One of the biggest weapons manufacture in the world is setting up shop in Jerusalem to delivery education programmes to children as young as five.
Lockheed Martin is famous for manufacturing the F-35 fighter jet, famed for pummelling Palestinians in Gaza. The American aerospace and weapons firm is now partnering with the Israeli education ministry to open an “one of a kind” kindergarten in Jerusalem.
The company known worldwide for developing state of the art killing machines has several schools in Israeli cities. But the new school will be the first in Jerusalem. It is due to open during the 2018/2019 school year and is said to be quite unique. Israeli sources say that the “facility will seek to foster and boost advanced technology” apparently “from the earliest age possible”.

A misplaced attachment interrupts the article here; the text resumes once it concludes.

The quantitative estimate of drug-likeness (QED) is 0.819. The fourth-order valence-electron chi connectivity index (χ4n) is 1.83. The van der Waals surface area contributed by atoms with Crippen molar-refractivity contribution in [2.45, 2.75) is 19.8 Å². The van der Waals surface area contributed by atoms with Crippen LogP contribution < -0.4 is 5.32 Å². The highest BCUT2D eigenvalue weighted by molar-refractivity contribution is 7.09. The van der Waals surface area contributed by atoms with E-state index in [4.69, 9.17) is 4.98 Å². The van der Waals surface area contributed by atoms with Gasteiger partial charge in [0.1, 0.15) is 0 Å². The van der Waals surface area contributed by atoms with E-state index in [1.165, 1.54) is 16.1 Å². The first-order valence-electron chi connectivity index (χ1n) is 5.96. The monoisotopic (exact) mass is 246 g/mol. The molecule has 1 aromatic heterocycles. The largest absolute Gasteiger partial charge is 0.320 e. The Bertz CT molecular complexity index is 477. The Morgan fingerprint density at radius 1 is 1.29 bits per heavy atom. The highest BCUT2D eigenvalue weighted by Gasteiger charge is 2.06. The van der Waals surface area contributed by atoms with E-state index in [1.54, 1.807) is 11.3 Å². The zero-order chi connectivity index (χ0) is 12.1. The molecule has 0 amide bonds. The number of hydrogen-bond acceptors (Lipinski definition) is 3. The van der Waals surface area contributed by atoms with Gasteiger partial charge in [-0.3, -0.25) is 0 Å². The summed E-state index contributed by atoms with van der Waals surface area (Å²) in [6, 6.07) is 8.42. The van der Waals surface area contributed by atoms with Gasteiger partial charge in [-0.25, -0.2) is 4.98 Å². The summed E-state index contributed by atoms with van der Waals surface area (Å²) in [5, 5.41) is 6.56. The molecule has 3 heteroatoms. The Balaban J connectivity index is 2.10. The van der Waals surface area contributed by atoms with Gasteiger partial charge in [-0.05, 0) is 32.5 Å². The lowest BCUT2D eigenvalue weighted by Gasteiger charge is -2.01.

Kids as early as five or six will be provided with computers and state of the art technology to develop what one presumes will be the finest minds in the art of killing.
Lockheed’s kindergarten will cost $250,000 with the American company footing most of the bill.
CEO of Lockheed Martin Israel, Joshua Shani, delighting over the new school said: “Our preschools are an Israeli innovation in every respect, and already, delegations have arrived from other countries, like Korea and Germany, that are thinking of going in a similar direction.”
Explaining the partnership between a weapons manufacturer and early year schooling, Shani admitted that the involvement in preschools “isn’t logical”. Justifying the partnership Shani said: “But the moment a commercial company wants to contribute to the community, it becomes worthwhile. We could have set up a research institute on military aviation worldwide, but we went in the direction of education because that’s what fires us up.”
Israel is famed for its state of the art weapons programme, supplying “combat tested”arsenal around the world, including to despots and dictators accused of committing genocide and ethnic cleansing. It’s partnership with one of the world’s largest manufacturer of weapons to deliver education to young children is bound to raise further moral and ethical questions over the country’s love affair with the weapons industry.